After rushing for 583 yards in his sophomore year, Cannon ran the pigskin 115 times for 686 yards as a junior.
His play that season helped propel the Tigers to an 11-0 record and the national championship.
During the Sugar Bowl against Clemson, Cannon was responsible for the team’s victory.
He threw a touchdown pass to receiver Mickey Mangham and then kicked the extra point in the 7-0 win.
With the season concluded, Cannon was named the SEC’s MVP, a first-team All-American, voted to the All-SEC team, and named player of the year by several organizations.
The Halloween Run and Winning the Heisman
Fresh off their championship in 1958, the Tigers began the 1959 season like they were shot out of a cannon (pun intended).
Through the first six games of the year, LSU blew through their opponents and did not allow a single touchdown.
Then, on Halloween night, the Tigers faced off against Ole Miss. Both teams were undefeated and sported talented rosters.
By the fourth quarter, the score was just 3-0 in favor of the Rebels.
With the Tiger faithful squirming in their seats, Ole Miss punter Jake Gibbs kicked the ball from the Rebels 42-yard line.
Cannon waited for the kick and the ball arched through the air before impacting the ground several yards later.
As the ball bounced high in the air, Cannon settled under it for the return.
“The ball takes a bounce, and I saw Billy Cannon, he was just kind of eyeing it up and I thought, “No, Billy! No, no, no,” LSU coach Paul Dietzel said years later.
Because of the crowd noise, Cannon couldn’t hear his coach and would have ignored him anyway.
Instead, he fielded the ball and proceeded to make his way through a gaggle of missed tackles.
“He took off and after he cleared about three or four people, it changed from no, no, no to go, go, go,” Dietzel said.
“I don’t care if I had been on the goal line, with the run I’d made the time before, I was going to try to take it back,” Cannon said.
As the home crowd held their collective breaths, Cannon finally cleared the would-be Rebel tacklers and shot into the clear.
Billy Cannon is the only player in @LSUfootball history to win the Heisman Trophy.
60 years ago today, he had his Heisman moment on Halloween night. pic.twitter.com/m3e1f2I25R
— SEC Network (@SECNetwork) October 31, 2019
He then raced the rest of the way into the end zone for an 89-yard touchdown return.
However, the game wasn’t over yet.
Ole Miss marched the ball downfield and got to the Tigers’ one-yard line.
On fourth down, Cannon (now playing in the secondary) assisted with teammate Warren Rabb for a game-saving tackle with 18 seconds left.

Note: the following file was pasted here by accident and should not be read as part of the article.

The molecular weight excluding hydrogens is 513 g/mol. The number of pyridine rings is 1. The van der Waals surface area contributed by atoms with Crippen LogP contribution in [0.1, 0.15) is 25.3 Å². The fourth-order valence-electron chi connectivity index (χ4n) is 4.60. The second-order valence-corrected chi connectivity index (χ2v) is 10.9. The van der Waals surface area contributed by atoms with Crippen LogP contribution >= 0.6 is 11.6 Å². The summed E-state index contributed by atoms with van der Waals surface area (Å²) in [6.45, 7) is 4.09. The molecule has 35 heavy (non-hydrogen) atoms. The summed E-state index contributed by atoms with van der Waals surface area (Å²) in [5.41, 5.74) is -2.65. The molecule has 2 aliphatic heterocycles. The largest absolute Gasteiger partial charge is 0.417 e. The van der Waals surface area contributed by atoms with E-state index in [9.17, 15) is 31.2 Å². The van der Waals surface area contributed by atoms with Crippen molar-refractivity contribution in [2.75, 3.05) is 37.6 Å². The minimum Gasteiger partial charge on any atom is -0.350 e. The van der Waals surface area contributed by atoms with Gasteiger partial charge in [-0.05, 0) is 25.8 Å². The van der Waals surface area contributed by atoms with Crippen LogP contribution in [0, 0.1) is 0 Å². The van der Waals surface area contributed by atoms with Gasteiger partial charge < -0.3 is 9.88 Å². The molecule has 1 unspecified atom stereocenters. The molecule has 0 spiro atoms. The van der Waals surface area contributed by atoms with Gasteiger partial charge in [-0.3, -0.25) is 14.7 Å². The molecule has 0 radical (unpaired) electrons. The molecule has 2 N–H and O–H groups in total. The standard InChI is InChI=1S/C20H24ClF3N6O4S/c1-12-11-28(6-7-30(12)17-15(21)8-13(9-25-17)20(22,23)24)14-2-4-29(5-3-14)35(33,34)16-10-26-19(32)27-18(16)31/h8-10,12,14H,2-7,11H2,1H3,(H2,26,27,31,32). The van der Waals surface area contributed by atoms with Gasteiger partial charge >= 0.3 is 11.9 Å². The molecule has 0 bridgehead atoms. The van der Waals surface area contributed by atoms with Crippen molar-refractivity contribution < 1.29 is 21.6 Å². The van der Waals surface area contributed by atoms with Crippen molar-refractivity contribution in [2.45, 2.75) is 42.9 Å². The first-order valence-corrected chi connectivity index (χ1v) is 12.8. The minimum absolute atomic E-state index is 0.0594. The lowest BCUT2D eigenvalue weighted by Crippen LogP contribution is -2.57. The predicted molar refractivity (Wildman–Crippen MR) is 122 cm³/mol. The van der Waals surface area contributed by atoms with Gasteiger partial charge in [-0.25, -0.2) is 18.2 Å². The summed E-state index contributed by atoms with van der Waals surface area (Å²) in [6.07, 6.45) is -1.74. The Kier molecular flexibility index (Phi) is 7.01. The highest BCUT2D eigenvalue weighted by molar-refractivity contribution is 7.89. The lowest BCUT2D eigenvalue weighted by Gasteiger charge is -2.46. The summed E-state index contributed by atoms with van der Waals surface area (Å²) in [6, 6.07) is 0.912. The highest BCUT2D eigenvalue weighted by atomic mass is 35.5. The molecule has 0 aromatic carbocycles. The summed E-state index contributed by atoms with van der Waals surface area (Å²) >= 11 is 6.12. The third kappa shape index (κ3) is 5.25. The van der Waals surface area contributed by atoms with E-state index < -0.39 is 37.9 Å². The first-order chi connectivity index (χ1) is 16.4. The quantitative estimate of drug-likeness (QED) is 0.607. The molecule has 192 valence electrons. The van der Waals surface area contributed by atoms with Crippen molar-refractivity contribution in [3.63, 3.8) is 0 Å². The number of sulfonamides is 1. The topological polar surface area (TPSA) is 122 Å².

The result was a 7-3 victory for 7-0 LSU.
As the teams left the field, Cannon collapsed from exhaustion when he reached the players tunnel.
The following week, the Tigers were upset by Tennessee before winning their final two games.
60 years ago today – “The Stop” – #13 Vols upset #1 ranked and defending national champion LSU 14-13 on Shields-Watkins Field. Wayne Grubb, Charley Severance and Bill Majors stop future Heisman Trophy winner Billy Cannon on 2 pt conversion pic.twitter.com/kvKINLkzHk
— Glenn Thackston (@GThackston) November 8, 2019
Then, LSU played Ole Miss again in the Sugar Bowl.
This time, the Rebels got the last laugh as they blanked their rival 21-0.
Despite the disappointing loss to end his collegiate career, Cannon was rewarded for his season (598 rushing yards, five rushing touchdowns) and his heroics by being the overwhelming vote getter for the Heisman Trophy.
He received the award from Vice President Richard Nixon who praised Cannon by saying he was, “Not an ordinary Cannon, but an atomic Cannon—the ultimate weapon in the arsenal of Paul Dietzel.”
— LSU Football (@LSUfootball) February 15, 2016
In addition to the Heisman, Cannon was a repeat winner of nearly every award he received as a junior.
He also repeated as a consensus All-American and player of the year.
Shortly after the 1959 season, LSU retired Cannon’s number 20 jersey.
Signed by Two Pro Leagues
Before Cannon’s senior season had concluded, he signed a contract with the LA Rams to play in the NFL, (his signing is an act unthinkable in today’s pro game).
Then, Cannon raised eyebrows when he signed a second contract with the Houston Oilers of the new American Football League shortly after the Sugar Bowl.
That prompted the Rams to sue Cannon, stating that he could not sign with two teams.
Surprisingly, District Court Judge William Lindberg ruled against the Rams stating that the contracts were void and that LA took advantage of a person who was “exceptionally naïve, a provincial lad untutored and unwise in the ways of the business world.”